Wikimedia Commons – CC BY 2.0.
Interpersonal conflict is among individuals such as coworkers, a manager and an employee, or CEOs and their staff. For example, in 2006 the CEO of Airbus S.A.S., Christian Streiff, resigned because of his conflict with the board of directors over issues such as how to restructure the company (Michaels, Power, & Gauthier-Villars, 2006). This example may reflect a well-known trend among CEOs. According to one estimate, 31.9% of CEOs resigned from their jobs because they had conflict with the board of directors (Whitehouse, 2008). CEOs of competing companies might also have public conflicts. In 1997, Michael Dell was asked what he would do about Apple Computer. “What would I do? I’d shut it down and give the money back to shareholders.” Ten years later, Steve Jobs, the CEO of Apple Inc., indicated he had clearly held a grudge as he shot back at Dell in an e-mail to his employees, stating, “Team, it turned out Michael Dell wasn’t perfect in predicting the future. Based on today’s stock market close, Apple is worth more than Dell” (Haddad, 2001; Markoff, 2006). In part, their long-time disagreements stem from their differences. Interpersonal conflict often arises because of competition, as the Dell/Apple example shows, or because of personality or values differences. For example, one person’s style may be to “go with the gut” on decisions, while another person wants to make decisions based on facts. Those differences will lead to conflict if the individuals reach different conclusions. Many companies suffer because of interpersonal conflicts. Keeping conflicts centred around ideas rather than individual differences is important in avoiding a conflict escalation.
Conflicts such as the Air Canada pilot strike can have ripple effects. For example, Air Canada’s parent company threatened to cancel a $6.1 billion contract with Boeing for new planes if they were unable to negotiate an agreement with the pilots who would fly them. Conflict consequences such as these could affect those working at this Boeing Factory in Seattle, Washington.
Wikimedia Commons – CC BY-SA 3.0.
Intergroup conflict is conflict that takes place among different groups. Types of groups may include different departments or divisions in a company, and employee union and management, or competing companies that supply the same customers. Departments may conflict over budget allocations; unions and management may disagree over work rules; suppliers may conflict with each other on the quality of parts. Merging two groups together can lead to friction between the groups—especially if there are scarce resources to be divided among the group. For example, in what has been called “the most difficult and hard-fought labour issue in an airline merger,” Canadian Air and Air Canada pilots were locked into years of personal and legal conflict when the two airlines’ seniority lists were combined following the merger (Stoykewych, 2003). Seniority is a valuable and scarce resource for pilots, because it helps to determine who flies the newest and biggest planes, who receives the best flight routes, and who is paid the most. In response to the loss of seniority, former Canadian Air pilots picketed at shareholder meetings, threatened to call in sick, and had ongoing conflicts with pilots from Air Canada. The conflicts with pilots continue to this day. The history of past conflicts among organizations and employees makes new deals challenging.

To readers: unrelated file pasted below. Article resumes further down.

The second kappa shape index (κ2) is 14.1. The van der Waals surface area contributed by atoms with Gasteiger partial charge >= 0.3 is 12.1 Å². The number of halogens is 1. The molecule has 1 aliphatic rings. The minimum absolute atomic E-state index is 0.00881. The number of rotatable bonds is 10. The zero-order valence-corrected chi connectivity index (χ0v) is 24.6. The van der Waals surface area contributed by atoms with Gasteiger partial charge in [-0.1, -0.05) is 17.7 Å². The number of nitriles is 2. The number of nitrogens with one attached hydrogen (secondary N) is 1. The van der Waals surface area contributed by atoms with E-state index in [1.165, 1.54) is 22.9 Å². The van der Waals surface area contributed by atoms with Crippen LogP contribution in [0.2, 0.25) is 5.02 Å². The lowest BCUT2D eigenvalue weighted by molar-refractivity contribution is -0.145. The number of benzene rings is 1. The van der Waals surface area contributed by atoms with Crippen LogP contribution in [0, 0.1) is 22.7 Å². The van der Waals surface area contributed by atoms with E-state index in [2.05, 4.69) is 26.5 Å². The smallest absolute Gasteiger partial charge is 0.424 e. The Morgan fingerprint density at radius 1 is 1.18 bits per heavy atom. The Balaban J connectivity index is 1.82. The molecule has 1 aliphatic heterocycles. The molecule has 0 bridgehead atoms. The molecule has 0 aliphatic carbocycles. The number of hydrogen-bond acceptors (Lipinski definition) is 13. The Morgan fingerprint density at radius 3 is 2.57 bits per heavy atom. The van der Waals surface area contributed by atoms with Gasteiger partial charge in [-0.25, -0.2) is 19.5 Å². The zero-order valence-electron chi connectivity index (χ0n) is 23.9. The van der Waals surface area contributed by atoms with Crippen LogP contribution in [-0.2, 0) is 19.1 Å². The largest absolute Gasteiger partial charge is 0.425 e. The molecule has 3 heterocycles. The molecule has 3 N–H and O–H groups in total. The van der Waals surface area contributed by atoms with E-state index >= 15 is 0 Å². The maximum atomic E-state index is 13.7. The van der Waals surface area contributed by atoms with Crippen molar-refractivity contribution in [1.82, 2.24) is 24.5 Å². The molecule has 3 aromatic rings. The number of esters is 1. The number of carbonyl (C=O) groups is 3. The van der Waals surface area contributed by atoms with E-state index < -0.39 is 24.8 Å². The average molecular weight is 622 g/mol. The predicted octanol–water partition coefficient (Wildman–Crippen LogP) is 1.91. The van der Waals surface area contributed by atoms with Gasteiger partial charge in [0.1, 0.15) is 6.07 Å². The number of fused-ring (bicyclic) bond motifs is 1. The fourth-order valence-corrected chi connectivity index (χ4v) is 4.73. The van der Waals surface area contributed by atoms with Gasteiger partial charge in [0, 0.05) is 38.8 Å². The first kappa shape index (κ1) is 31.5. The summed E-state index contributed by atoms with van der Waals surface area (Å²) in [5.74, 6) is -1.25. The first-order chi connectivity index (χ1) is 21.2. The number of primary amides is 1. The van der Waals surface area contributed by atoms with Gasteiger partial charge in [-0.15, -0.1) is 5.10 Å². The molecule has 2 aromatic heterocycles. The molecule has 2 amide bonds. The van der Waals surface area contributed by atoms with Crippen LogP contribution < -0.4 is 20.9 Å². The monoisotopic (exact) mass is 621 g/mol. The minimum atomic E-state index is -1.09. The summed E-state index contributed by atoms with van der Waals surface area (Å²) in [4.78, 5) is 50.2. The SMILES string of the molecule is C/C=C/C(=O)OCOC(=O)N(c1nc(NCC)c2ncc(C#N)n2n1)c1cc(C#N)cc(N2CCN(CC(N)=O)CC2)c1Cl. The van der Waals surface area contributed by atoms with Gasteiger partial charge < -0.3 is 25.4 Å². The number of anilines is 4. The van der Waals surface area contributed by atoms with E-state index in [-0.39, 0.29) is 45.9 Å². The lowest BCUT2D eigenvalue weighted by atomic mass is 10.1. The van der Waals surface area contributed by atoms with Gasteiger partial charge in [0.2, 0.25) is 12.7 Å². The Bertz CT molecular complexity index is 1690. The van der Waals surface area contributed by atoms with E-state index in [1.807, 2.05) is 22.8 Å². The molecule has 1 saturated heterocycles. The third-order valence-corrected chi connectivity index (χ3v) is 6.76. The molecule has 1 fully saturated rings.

Is Conflict Always Bad?
Most people are uncomfortable with conflict, but is conflict always bad? Conflict can be dysfunctional if it paralyzes an organization, leads to less than optimal performance, or, in the worst case, leads to workplace violence. Surprisingly, a moderate amount of conflict can actually be a healthy (and necessary) part of organizational life (Amason, 1996). To understand how to get to a positive level of conflict, we need to understand its root causes, consequences, and tools to help manage it. The impact of too much or too little conflict can disrupt performance. If conflict is too low, then performance is low. If conflict is too high, then performance also tends to be low. The goal is to hold conflict levels in the middle of this range. While it might seem strange to want a particular level of conflict, a medium level of task-related conflict is often viewed as optimal, because it represents a situation in which a healthy debate of ideas takes place.